TN: A great Frederic Esmonin 2012

Afternoon all,

This was bloody marvellous.

Gevrey-Chambertin Premier Cru Estournelles Saint-Jacques 2012, Frédéric Esmonin

Highly attractive - no, far more attractive than you think I mean – nose of large, fleshy, perfectly ripe cherries. The perfume of ripe fruit dreamily evaporating from this instruct your senses to come hither and whisper to your higher faculties that you are going to have a profoundly engaging time with this charmer.

The nose is squeaky clean; people who still think that great Burgundy should smell like shit can piss off right now.

Whilst it is clean and exquisitely fruity, it is no anonymous New World fruit bomb. There are layers of complexity to the fruit, each sniff reveals different aspects of its loveliness.

Moreover, the fruit is not an explosively powerful, one dimensional aroma driven by a bastard load of alcohol. Nor is it striving for complexity by maturation in heavily charred oak.

This wine is not a simple, booze-driven fruit explosion. It may have attractive, ripe, even sweet fruit, but that sweetness does not come from alcohol, it is only 13%. That fruit comes from a serious vineyard that has been bathed in sunlight and warmth (for part of the growing season, anyway).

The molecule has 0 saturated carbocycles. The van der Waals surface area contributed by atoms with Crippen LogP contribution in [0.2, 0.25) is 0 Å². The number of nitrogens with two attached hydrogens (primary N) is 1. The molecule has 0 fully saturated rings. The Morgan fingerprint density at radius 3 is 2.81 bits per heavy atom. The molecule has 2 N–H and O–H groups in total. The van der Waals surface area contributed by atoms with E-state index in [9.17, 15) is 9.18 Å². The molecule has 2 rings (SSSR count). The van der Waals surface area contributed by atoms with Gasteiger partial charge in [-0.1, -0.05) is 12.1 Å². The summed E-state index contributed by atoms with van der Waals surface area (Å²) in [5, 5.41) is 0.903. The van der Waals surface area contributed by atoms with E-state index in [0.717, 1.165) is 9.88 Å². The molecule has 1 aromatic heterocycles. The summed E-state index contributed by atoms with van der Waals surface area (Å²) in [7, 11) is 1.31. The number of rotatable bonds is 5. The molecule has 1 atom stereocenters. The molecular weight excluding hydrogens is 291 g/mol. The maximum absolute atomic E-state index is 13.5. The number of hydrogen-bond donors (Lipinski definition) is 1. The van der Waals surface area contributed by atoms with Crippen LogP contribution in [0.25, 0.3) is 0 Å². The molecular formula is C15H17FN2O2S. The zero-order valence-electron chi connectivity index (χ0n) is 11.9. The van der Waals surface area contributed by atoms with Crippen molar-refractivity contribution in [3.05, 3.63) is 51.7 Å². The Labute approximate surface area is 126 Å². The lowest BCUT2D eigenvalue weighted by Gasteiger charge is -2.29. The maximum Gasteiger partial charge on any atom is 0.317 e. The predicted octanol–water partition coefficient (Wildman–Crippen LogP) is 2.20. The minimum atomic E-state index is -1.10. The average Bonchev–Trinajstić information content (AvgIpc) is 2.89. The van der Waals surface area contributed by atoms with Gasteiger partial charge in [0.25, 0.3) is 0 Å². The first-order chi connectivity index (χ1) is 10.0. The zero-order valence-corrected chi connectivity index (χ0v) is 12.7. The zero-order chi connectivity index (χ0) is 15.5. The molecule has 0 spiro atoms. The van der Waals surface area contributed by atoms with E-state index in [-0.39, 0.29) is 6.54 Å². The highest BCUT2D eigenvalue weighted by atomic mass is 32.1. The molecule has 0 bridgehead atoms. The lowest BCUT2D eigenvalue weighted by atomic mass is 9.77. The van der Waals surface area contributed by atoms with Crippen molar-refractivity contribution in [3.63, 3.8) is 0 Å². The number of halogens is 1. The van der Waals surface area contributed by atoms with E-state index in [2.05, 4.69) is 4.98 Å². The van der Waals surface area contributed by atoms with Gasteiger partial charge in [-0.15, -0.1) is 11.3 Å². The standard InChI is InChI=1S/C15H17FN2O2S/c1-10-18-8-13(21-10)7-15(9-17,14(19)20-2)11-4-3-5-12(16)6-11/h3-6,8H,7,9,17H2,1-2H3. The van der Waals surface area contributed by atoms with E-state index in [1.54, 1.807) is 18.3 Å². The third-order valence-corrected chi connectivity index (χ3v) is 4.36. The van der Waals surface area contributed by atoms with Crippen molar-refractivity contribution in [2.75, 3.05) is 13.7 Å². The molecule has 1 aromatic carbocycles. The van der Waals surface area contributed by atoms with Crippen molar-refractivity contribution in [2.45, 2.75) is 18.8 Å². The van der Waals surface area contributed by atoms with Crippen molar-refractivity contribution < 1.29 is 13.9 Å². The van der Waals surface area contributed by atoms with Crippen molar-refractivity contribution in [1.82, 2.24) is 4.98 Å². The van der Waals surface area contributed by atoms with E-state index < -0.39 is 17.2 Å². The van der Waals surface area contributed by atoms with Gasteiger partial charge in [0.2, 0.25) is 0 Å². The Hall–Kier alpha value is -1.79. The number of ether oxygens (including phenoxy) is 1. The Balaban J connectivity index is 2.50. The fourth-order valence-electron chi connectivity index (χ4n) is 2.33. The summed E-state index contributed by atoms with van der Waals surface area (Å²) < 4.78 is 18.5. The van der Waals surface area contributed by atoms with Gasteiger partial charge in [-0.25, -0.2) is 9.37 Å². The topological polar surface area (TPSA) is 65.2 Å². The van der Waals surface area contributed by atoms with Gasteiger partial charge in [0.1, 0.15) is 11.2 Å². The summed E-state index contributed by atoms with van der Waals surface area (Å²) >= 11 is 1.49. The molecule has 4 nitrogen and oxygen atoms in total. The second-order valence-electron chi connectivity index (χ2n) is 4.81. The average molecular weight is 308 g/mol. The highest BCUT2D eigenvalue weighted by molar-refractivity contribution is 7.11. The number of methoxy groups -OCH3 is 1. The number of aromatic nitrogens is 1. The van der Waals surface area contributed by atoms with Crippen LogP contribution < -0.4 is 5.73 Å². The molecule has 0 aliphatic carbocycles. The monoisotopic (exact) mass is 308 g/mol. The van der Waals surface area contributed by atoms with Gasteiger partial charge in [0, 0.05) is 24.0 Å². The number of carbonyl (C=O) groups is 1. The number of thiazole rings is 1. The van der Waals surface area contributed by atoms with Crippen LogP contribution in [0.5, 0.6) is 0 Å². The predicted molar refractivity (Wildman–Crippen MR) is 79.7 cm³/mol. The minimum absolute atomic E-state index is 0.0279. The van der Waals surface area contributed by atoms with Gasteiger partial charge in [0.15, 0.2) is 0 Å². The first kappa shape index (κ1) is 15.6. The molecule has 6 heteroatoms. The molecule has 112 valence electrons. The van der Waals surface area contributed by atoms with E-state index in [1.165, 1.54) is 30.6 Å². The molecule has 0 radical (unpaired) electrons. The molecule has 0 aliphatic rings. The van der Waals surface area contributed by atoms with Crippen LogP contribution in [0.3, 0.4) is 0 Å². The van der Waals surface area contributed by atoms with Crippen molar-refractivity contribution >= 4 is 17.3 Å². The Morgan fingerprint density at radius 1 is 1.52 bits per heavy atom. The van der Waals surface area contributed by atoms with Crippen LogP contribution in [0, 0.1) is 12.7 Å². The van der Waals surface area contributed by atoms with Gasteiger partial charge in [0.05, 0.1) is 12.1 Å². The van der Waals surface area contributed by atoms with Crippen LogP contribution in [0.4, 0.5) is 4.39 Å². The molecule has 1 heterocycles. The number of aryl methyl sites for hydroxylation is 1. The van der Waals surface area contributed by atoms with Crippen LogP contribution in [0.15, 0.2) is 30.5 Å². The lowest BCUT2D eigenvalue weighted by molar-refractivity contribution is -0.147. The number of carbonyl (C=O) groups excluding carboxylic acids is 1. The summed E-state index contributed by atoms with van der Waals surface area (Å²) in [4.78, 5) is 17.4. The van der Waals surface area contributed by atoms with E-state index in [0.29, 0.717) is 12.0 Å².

The fruit characters have their complexity enhanced by a slightly floral character; violets, possibly? No matter, this nose communicates you are going to have a complex, cerebral time as you drink it whilst giving you an occasional squeeze of your rude bits to keep you giggly.

The palate is both profound in structure and deliciously lithe and svelte. Shall we start on the serious bit?

Structure here is more about acid with tannin taking a more delicate role. This may sound unattractive, but the prominence of the acid keeps it perky and pert as a nipple that has just had an ice cube rubbed against it.

Even though tannin is secondary to acidity in the structure of this wine, it gives the wine a pleasing slightly chewy character. This, together with the sapidity of the acid makes for a very pleasing, as well as serious, structure to the wine and also, I feel this structure will keep it a lithe beauty for a very long time to come.